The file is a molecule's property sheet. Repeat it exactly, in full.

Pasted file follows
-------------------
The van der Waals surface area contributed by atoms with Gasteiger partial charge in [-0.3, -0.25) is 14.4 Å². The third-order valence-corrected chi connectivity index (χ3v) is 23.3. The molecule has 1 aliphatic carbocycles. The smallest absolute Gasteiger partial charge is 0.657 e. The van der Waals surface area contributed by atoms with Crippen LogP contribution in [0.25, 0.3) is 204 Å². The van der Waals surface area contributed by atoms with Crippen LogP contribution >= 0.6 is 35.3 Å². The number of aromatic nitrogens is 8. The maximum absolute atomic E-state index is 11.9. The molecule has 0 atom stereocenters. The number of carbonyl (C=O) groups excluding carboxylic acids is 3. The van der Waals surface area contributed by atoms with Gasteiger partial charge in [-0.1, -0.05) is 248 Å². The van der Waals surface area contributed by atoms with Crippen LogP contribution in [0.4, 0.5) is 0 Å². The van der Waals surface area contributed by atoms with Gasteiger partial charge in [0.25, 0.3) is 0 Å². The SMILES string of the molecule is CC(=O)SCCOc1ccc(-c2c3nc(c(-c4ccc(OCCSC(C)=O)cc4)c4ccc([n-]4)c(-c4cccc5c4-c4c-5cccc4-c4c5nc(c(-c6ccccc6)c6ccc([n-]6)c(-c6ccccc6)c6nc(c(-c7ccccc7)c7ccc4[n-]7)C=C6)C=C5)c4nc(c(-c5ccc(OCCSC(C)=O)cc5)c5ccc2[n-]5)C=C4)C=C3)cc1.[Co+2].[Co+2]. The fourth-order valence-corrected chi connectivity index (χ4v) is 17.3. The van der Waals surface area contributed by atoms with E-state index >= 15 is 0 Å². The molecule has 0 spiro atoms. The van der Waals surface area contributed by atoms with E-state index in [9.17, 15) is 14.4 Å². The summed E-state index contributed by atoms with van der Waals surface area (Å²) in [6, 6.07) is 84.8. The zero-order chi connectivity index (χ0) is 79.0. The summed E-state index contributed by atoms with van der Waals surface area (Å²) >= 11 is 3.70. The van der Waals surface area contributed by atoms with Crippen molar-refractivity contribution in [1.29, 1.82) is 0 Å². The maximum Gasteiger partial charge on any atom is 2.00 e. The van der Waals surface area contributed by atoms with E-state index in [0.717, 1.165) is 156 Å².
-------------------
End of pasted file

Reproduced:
The van der Waals surface area contributed by atoms with Gasteiger partial charge in [-0.3, -0.25) is 14.4 Å². The third-order valence-corrected chi connectivity index (χ3v) is 23.3. The molecule has 1 aliphatic carbocycles. The smallest absolute Gasteiger partial charge is 0.657 e. The van der Waals surface area contributed by atoms with Crippen LogP contribution in [0.25, 0.3) is 204 Å². The van der Waals surface area contributed by atoms with Crippen LogP contribution >= 0.6 is 35.3 Å². The number of aromatic nitrogens is 8. The maximum absolute atomic E-state index is 11.9. The molecule has 0 atom stereocenters. The number of carbonyl (C=O) groups excluding carboxylic acids is 3. The van der Waals surface area contributed by atoms with Gasteiger partial charge in [-0.1, -0.05) is 248 Å². The van der Waals surface area contributed by atoms with Crippen LogP contribution in [0.4, 0.5) is 0 Å². The van der Waals surface area contributed by atoms with Gasteiger partial charge in [0.25, 0.3) is 0 Å². The SMILES string of the molecule is CC(=O)SCCOc1ccc(-c2c3nc(c(-c4ccc(OCCSC(C)=O)cc4)c4ccc([n-]4)c(-c4cccc5c4-c4c-5cccc4-c4c5nc(c(-c6ccccc6)c6ccc([n-]6)c(-c6ccccc6)c6nc(c(-c7ccccc7)c7ccc4[n-]7)C=C6)C=C5)c4nc(c(-c5ccc(OCCSC(C)=O)cc5)c5ccc2[n-]5)C=C4)C=C3)cc1.[Co+2].[Co+2]. The fourth-order valence-corrected chi connectivity index (χ4v) is 17.3. The van der Waals surface area contributed by atoms with E-state index >= 15 is 0 Å². The molecule has 0 spiro atoms. The van der Waals surface area contributed by atoms with E-state index in [9.17, 15) is 14.4 Å². The summed E-state index contributed by atoms with van der Waals surface area (Å²) in [6, 6.07) is 84.8. The zero-order chi connectivity index (χ0) is 79.0. The summed E-state index contributed by atoms with van der Waals surface area (Å²) >= 11 is 3.70. The van der Waals surface area contributed by atoms with Crippen molar-refractivity contribution in [1.29, 1.82) is 0 Å². The maximum Gasteiger partial charge on any atom is 2.00 e. The van der Waals surface area contributed by atoms with E-state index in [0.717, 1.165) is 156 Å².